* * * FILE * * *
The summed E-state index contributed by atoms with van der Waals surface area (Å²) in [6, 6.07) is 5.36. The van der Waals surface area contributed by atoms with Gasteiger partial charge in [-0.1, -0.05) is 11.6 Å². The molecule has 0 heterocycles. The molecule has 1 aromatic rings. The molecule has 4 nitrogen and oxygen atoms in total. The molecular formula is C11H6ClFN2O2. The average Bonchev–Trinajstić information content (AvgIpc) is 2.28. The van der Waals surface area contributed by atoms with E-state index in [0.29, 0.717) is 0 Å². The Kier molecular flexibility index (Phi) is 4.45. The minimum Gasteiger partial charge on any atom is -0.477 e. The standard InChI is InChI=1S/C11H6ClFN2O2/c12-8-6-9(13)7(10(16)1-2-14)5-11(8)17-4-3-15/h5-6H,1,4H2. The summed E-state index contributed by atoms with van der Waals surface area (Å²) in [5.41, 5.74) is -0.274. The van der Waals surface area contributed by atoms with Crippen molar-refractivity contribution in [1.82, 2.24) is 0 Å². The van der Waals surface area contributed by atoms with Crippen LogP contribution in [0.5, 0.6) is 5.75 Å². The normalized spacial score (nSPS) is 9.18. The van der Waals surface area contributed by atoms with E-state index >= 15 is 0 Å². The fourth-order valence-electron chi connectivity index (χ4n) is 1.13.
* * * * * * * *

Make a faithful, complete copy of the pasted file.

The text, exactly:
The summed E-state index contributed by atoms with van der Waals surface area (Å²) in [6, 6.07) is 5.36. The van der Waals surface area contributed by atoms with Gasteiger partial charge in [-0.1, -0.05) is 11.6 Å². The molecule has 0 heterocycles. The molecule has 1 aromatic rings. The molecule has 4 nitrogen and oxygen atoms in total. The molecular formula is C11H6ClFN2O2. The average Bonchev–Trinajstić information content (AvgIpc) is 2.28. The van der Waals surface area contributed by atoms with E-state index in [0.29, 0.717) is 0 Å². The Kier molecular flexibility index (Phi) is 4.45. The minimum Gasteiger partial charge on any atom is -0.477 e. The standard InChI is InChI=1S/C11H6ClFN2O2/c12-8-6-9(13)7(10(16)1-2-14)5-11(8)17-4-3-15/h5-6H,1,4H2. The summed E-state index contributed by atoms with van der Waals surface area (Å²) in [5.41, 5.74) is -0.274. The van der Waals surface area contributed by atoms with Crippen molar-refractivity contribution in [1.82, 2.24) is 0 Å². The van der Waals surface area contributed by atoms with Crippen LogP contribution in [0.5, 0.6) is 5.75 Å². The normalized spacial score (nSPS) is 9.18. The van der Waals surface area contributed by atoms with E-state index >= 15 is 0 Å². The fourth-order valence-electron chi connectivity index (χ4n) is 1.13.